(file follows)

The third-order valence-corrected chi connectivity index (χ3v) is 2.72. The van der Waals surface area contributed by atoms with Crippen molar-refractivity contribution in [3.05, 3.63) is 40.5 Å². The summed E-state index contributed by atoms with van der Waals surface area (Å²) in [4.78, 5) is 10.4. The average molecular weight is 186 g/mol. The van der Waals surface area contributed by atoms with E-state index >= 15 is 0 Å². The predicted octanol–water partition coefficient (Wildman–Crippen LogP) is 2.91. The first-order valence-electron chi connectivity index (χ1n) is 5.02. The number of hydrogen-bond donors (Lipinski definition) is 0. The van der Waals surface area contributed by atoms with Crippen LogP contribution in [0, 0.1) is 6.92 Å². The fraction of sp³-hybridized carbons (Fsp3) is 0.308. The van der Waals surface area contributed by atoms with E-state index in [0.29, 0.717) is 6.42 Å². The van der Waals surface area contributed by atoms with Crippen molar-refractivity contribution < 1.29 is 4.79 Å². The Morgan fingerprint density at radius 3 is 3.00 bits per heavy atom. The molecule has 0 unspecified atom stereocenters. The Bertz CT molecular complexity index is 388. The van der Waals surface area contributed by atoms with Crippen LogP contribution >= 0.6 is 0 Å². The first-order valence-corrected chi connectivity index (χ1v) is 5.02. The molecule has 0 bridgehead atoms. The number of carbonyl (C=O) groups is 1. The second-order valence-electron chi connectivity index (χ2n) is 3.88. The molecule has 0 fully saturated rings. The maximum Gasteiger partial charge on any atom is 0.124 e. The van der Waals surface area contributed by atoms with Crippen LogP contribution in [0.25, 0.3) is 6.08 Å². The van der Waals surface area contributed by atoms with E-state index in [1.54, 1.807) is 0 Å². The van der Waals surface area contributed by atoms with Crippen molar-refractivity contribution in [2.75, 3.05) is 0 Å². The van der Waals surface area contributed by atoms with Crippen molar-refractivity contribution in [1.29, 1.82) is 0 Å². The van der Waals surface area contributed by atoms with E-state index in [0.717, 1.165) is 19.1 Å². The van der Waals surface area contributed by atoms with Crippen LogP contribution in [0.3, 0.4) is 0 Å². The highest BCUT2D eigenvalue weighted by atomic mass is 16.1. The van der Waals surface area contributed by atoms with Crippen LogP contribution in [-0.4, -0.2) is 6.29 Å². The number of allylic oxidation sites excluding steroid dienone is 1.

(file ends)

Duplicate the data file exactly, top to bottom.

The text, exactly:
The third-order valence-corrected chi connectivity index (χ3v) is 2.72. The van der Waals surface area contributed by atoms with Crippen molar-refractivity contribution in [3.05, 3.63) is 40.5 Å². The summed E-state index contributed by atoms with van der Waals surface area (Å²) in [4.78, 5) is 10.4. The average molecular weight is 186 g/mol. The van der Waals surface area contributed by atoms with E-state index >= 15 is 0 Å². The predicted octanol–water partition coefficient (Wildman–Crippen LogP) is 2.91. The first-order valence-electron chi connectivity index (χ1n) is 5.02. The number of hydrogen-bond donors (Lipinski definition) is 0. The van der Waals surface area contributed by atoms with Crippen LogP contribution in [0, 0.1) is 6.92 Å². The fraction of sp³-hybridized carbons (Fsp3) is 0.308. The van der Waals surface area contributed by atoms with E-state index in [0.29, 0.717) is 6.42 Å². The van der Waals surface area contributed by atoms with Crippen molar-refractivity contribution < 1.29 is 4.79 Å². The Morgan fingerprint density at radius 3 is 3.00 bits per heavy atom. The molecule has 0 unspecified atom stereocenters. The Bertz CT molecular complexity index is 388. The van der Waals surface area contributed by atoms with Crippen LogP contribution >= 0.6 is 0 Å². The first-order valence-corrected chi connectivity index (χ1v) is 5.02. The molecule has 0 bridgehead atoms. The number of carbonyl (C=O) groups is 1. The second-order valence-electron chi connectivity index (χ2n) is 3.88. The molecule has 0 fully saturated rings. The maximum Gasteiger partial charge on any atom is 0.124 e. The van der Waals surface area contributed by atoms with Crippen LogP contribution in [0.25, 0.3) is 6.08 Å². The van der Waals surface area contributed by atoms with E-state index in [1.54, 1.807) is 0 Å². The van der Waals surface area contributed by atoms with Crippen molar-refractivity contribution in [2.75, 3.05) is 0 Å². The van der Waals surface area contributed by atoms with Crippen molar-refractivity contribution in [1.29, 1.82) is 0 Å². The van der Waals surface area contributed by atoms with E-state index in [0.717, 1.165) is 19.1 Å². The van der Waals surface area contributed by atoms with Crippen LogP contribution in [0.3, 0.4) is 0 Å². The highest BCUT2D eigenvalue weighted by atomic mass is 16.1. The van der Waals surface area contributed by atoms with Crippen LogP contribution in [-0.4, -0.2) is 6.29 Å². The number of allylic oxidation sites excluding steroid dienone is 1.